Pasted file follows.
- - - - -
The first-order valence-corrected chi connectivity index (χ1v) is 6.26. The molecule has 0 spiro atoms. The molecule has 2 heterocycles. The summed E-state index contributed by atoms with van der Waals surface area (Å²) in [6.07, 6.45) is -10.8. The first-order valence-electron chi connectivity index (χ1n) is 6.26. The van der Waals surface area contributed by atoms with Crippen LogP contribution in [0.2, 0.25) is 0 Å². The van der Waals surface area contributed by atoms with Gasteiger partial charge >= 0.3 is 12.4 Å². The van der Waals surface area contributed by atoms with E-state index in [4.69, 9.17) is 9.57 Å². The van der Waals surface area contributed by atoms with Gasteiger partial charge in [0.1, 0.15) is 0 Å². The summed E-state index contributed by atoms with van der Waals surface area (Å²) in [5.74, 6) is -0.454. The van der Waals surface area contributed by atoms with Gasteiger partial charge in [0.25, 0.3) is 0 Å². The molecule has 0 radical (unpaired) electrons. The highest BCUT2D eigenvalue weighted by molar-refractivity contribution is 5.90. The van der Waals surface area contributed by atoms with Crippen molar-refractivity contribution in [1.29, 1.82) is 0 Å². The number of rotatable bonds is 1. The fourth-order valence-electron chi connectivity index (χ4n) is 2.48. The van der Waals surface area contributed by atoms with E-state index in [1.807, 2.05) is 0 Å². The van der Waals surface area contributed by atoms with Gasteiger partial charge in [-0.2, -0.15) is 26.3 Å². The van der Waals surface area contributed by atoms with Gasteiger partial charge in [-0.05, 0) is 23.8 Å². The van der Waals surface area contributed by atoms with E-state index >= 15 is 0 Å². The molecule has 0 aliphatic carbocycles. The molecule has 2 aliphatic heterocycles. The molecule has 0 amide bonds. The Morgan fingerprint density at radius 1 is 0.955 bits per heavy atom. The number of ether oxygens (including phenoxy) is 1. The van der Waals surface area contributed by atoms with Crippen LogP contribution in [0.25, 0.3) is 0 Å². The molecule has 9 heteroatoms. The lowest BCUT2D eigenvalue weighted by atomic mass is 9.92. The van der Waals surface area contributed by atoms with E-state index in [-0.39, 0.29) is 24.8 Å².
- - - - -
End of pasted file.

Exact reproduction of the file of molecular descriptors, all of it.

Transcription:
The first-order valence-corrected chi connectivity index (χ1v) is 6.26. The molecule has 0 spiro atoms. The molecule has 2 heterocycles. The summed E-state index contributed by atoms with van der Waals surface area (Å²) in [6.07, 6.45) is -10.8. The first-order valence-electron chi connectivity index (χ1n) is 6.26. The van der Waals surface area contributed by atoms with Crippen LogP contribution in [0.2, 0.25) is 0 Å². The van der Waals surface area contributed by atoms with Gasteiger partial charge >= 0.3 is 12.4 Å². The van der Waals surface area contributed by atoms with E-state index in [4.69, 9.17) is 9.57 Å². The van der Waals surface area contributed by atoms with Gasteiger partial charge in [0.1, 0.15) is 0 Å². The summed E-state index contributed by atoms with van der Waals surface area (Å²) in [5.74, 6) is -0.454. The van der Waals surface area contributed by atoms with Gasteiger partial charge in [0.25, 0.3) is 0 Å². The molecule has 0 radical (unpaired) electrons. The highest BCUT2D eigenvalue weighted by molar-refractivity contribution is 5.90. The van der Waals surface area contributed by atoms with Crippen molar-refractivity contribution in [1.29, 1.82) is 0 Å². The number of rotatable bonds is 1. The fourth-order valence-electron chi connectivity index (χ4n) is 2.48. The van der Waals surface area contributed by atoms with E-state index in [1.807, 2.05) is 0 Å². The van der Waals surface area contributed by atoms with Gasteiger partial charge in [-0.2, -0.15) is 26.3 Å². The van der Waals surface area contributed by atoms with Gasteiger partial charge in [-0.05, 0) is 23.8 Å². The van der Waals surface area contributed by atoms with E-state index >= 15 is 0 Å². The molecule has 0 aliphatic carbocycles. The molecule has 2 aliphatic heterocycles. The molecule has 0 amide bonds. The Morgan fingerprint density at radius 1 is 0.955 bits per heavy atom. The number of ether oxygens (including phenoxy) is 1. The van der Waals surface area contributed by atoms with Crippen LogP contribution in [0.25, 0.3) is 0 Å². The molecule has 9 heteroatoms. The lowest BCUT2D eigenvalue weighted by atomic mass is 9.92. The van der Waals surface area contributed by atoms with E-state index in [-0.39, 0.29) is 24.8 Å².